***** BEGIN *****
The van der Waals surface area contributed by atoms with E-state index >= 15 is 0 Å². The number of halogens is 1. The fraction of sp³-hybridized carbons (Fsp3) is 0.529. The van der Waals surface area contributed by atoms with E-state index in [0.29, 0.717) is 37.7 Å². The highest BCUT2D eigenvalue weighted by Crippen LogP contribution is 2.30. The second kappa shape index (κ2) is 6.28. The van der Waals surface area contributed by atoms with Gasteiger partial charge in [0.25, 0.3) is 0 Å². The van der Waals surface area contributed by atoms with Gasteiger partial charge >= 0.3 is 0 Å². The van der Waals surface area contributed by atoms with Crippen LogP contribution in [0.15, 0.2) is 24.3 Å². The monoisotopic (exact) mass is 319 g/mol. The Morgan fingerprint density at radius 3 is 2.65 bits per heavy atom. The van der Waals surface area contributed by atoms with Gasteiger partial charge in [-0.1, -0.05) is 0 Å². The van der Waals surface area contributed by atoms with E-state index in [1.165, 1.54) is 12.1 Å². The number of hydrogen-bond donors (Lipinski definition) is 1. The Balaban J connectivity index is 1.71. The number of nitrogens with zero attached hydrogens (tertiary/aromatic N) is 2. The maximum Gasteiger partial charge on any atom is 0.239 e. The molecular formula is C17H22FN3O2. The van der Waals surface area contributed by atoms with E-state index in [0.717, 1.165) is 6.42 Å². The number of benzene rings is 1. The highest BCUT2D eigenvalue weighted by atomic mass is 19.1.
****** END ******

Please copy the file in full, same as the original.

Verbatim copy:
The van der Waals surface area contributed by atoms with E-state index >= 15 is 0 Å². The number of halogens is 1. The fraction of sp³-hybridized carbons (Fsp3) is 0.529. The van der Waals surface area contributed by atoms with E-state index in [0.29, 0.717) is 37.7 Å². The highest BCUT2D eigenvalue weighted by Crippen LogP contribution is 2.30. The second kappa shape index (κ2) is 6.28. The van der Waals surface area contributed by atoms with Gasteiger partial charge in [0.25, 0.3) is 0 Å². The van der Waals surface area contributed by atoms with Gasteiger partial charge >= 0.3 is 0 Å². The van der Waals surface area contributed by atoms with Crippen LogP contribution in [0.15, 0.2) is 24.3 Å². The monoisotopic (exact) mass is 319 g/mol. The Morgan fingerprint density at radius 3 is 2.65 bits per heavy atom. The van der Waals surface area contributed by atoms with Gasteiger partial charge in [-0.1, -0.05) is 0 Å². The van der Waals surface area contributed by atoms with E-state index in [1.165, 1.54) is 12.1 Å². The number of hydrogen-bond donors (Lipinski definition) is 1. The Balaban J connectivity index is 1.71. The number of nitrogens with zero attached hydrogens (tertiary/aromatic N) is 2. The maximum Gasteiger partial charge on any atom is 0.239 e. The molecular formula is C17H22FN3O2. The van der Waals surface area contributed by atoms with E-state index in [0.717, 1.165) is 6.42 Å². The number of benzene rings is 1. The highest BCUT2D eigenvalue weighted by atomic mass is 19.1.